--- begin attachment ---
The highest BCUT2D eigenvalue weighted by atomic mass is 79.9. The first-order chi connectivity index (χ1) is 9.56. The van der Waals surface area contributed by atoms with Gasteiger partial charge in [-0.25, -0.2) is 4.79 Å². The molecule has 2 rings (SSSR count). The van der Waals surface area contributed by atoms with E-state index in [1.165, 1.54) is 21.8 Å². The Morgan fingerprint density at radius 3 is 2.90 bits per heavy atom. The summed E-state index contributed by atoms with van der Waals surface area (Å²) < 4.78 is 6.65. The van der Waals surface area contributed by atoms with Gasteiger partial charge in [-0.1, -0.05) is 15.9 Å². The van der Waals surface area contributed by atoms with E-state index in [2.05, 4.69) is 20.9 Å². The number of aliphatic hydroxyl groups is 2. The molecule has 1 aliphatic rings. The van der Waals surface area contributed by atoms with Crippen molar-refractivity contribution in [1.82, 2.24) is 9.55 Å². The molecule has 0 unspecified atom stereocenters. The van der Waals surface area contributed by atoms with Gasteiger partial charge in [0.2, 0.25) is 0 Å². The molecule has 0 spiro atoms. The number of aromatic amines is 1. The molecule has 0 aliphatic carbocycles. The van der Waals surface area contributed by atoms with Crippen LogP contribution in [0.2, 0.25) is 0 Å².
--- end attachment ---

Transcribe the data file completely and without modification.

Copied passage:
The highest BCUT2D eigenvalue weighted by atomic mass is 79.9. The first-order chi connectivity index (χ1) is 9.56. The van der Waals surface area contributed by atoms with Gasteiger partial charge in [-0.25, -0.2) is 4.79 Å². The molecule has 2 rings (SSSR count). The van der Waals surface area contributed by atoms with E-state index in [1.165, 1.54) is 21.8 Å². The Morgan fingerprint density at radius 3 is 2.90 bits per heavy atom. The summed E-state index contributed by atoms with van der Waals surface area (Å²) < 4.78 is 6.65. The van der Waals surface area contributed by atoms with Gasteiger partial charge in [-0.1, -0.05) is 15.9 Å². The van der Waals surface area contributed by atoms with E-state index in [2.05, 4.69) is 20.9 Å². The number of aliphatic hydroxyl groups is 2. The molecule has 1 aliphatic rings. The van der Waals surface area contributed by atoms with Crippen molar-refractivity contribution in [1.82, 2.24) is 9.55 Å². The molecule has 0 unspecified atom stereocenters. The van der Waals surface area contributed by atoms with Gasteiger partial charge in [0.2, 0.25) is 0 Å². The molecule has 0 spiro atoms. The number of aromatic amines is 1. The molecule has 0 aliphatic carbocycles. The van der Waals surface area contributed by atoms with Crippen LogP contribution in [0.2, 0.25) is 0 Å².